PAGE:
(Photo Courtesy of Fox Sports)
With an opportunity to place themselves firmly within the AFC playoff picture, the Bills journey to New York to take on a very familiar divisional foe.
Here are three things the Bills need to have happen in order to obtain a vital victory on the road.
1. Tyrod Shines in His First Taste of Primetime
As a fan I’m nervous about tonight’s game. Weirdly, those nerves don’t stem from a belief in logic or sense. Despite my bias, and my sometimes-unreasonable optimism in the team, the Bills appear to be better than the Jets. My hesitance in confidently picking the Bills to emerge victorious tonight is entirely a product of emotion.
For as long as I can remember, the Bills, far more often than not, have lost big games. Whether it’s early season games, or midseason matchups, or those rare end-of-season encounters with playoff implications, the Bills continuously manage to find ways to end up on the wrong end of the score. That theme isn’t coincidental. That theme is largely a product of having a disadvantage at the most important position on the field. Whether it was a young hopeful (Trent Edwards, J.P. Losman), or an aging vet past his prime (Drew Bledsoe), or a journeyman (Ryan Fitzpatrick, Kyle Orton), this team has always managed to find a quarterback that floundered when they needed him most.
Tyrod Taylor has his first opportunity tonight to truly separate himself from his disappointing predecessors.
In 6 starts, Taylor has led the Bills to a 4-2 record. Statistically, he ranks among the leagues best in complete percentage (1st), yards per attempt (3rd), quarterback rating (4th), and QBR (6th). He’s also protected the ball well, and has continuously managed to create big plays. In wins, Taylor has been efficient through the air, and has exemplified the ability to create plays with his feet when plays break down. Even in losses against the Pats and Giants, Taylor has shaken off slow starts to rally and put his team in a position to win. Plus, it’s surely not difficult to see the Bills sitting at 5-3 instead of 4-4 if Taylor hadn’t missed two games due to an MCL injury.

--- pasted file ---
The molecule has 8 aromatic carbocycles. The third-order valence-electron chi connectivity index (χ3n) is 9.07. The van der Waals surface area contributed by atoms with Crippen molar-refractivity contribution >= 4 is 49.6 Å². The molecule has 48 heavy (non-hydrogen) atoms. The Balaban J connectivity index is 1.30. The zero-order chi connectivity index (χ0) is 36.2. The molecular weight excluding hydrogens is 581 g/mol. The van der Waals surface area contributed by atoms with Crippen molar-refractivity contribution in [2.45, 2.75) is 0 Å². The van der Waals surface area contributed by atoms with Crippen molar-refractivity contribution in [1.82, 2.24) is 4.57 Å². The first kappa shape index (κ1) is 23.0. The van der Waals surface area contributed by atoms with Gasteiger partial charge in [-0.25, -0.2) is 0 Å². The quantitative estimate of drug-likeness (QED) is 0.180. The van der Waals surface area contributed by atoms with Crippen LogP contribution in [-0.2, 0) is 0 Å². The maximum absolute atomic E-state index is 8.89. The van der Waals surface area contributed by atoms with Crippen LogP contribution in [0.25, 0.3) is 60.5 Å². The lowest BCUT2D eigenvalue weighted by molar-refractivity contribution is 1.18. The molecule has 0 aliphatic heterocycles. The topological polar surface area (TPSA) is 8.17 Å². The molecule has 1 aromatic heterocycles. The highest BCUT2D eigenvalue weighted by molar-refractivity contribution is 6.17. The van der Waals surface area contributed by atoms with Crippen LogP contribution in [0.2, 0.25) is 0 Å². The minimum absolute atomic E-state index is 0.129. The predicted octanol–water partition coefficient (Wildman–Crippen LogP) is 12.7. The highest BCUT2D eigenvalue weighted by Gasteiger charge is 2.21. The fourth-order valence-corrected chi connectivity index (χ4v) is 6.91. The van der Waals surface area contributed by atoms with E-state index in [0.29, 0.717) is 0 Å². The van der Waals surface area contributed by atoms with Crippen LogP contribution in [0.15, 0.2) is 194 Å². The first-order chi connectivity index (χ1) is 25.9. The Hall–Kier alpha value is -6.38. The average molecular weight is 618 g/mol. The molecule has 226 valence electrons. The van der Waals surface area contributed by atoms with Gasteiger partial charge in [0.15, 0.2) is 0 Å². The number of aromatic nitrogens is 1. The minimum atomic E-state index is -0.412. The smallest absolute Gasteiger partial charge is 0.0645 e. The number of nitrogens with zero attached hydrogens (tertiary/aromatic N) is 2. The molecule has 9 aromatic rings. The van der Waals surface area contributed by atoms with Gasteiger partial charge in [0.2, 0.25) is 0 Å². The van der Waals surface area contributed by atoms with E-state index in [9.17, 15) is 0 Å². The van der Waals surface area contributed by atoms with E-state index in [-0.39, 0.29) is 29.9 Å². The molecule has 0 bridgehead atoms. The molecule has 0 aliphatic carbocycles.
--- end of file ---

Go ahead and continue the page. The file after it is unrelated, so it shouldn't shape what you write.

Despite all those positives, it’s natural to worry that Taylor might take a step back tonight. Much like Edwards and Fitzpatrick inspired hope with hot starts to their Buffalo careers, it’s entirely possible that Taylor will experience a similar fade into mediocrity. However, I don’t think that happens.
While the Jets possess a fierce defensive line, and a plenty capable Darrelle Revis, Taylor has every opportunity to lead the Bills offense to a productive night. The line in front of him is healthy, comes off a dominant performance against Miami, and has benefitted from the return of Aaron Kromer. The skill players around him, namely Sammy Watkins, LeSean McCoy, and Karlos Williams, have returned from their respective injuries with big performances. Their return has also pushed Charles Clay, Robert Woods, and Chris Hogan into complimentary positions where they should be primed to take advantage of their matchups.
If offensive coordinator Greg Roman can compliment Taylor and his teammates with creative play-calling, particularly on first down, the Bills offense should put up the necessary points to depart MetLife Stadium with a vital victory.
And in doing so, tonight will be the night that Tyrod Taylor formally introduces himself to America.
2. Force Ryan Fitzpatrick to Beat You
While Fitzpatrick has certainly played well so far this season, the quick start to his Jets career feels pretty familiar.
When the Harvard graduate (Did you know he went to Harvard?) operated in Buffalo under current New York offensive coordinator Chan Gailey, the quick decision making, the fearlessness (both throwing and running), and the all-out effort it required to throw each ball was certainly endearing. However, his inconsistencies eventually grew old in Buffalo. And they also grew old in St. Louis, Cincinnati, Tennessee, and Houston.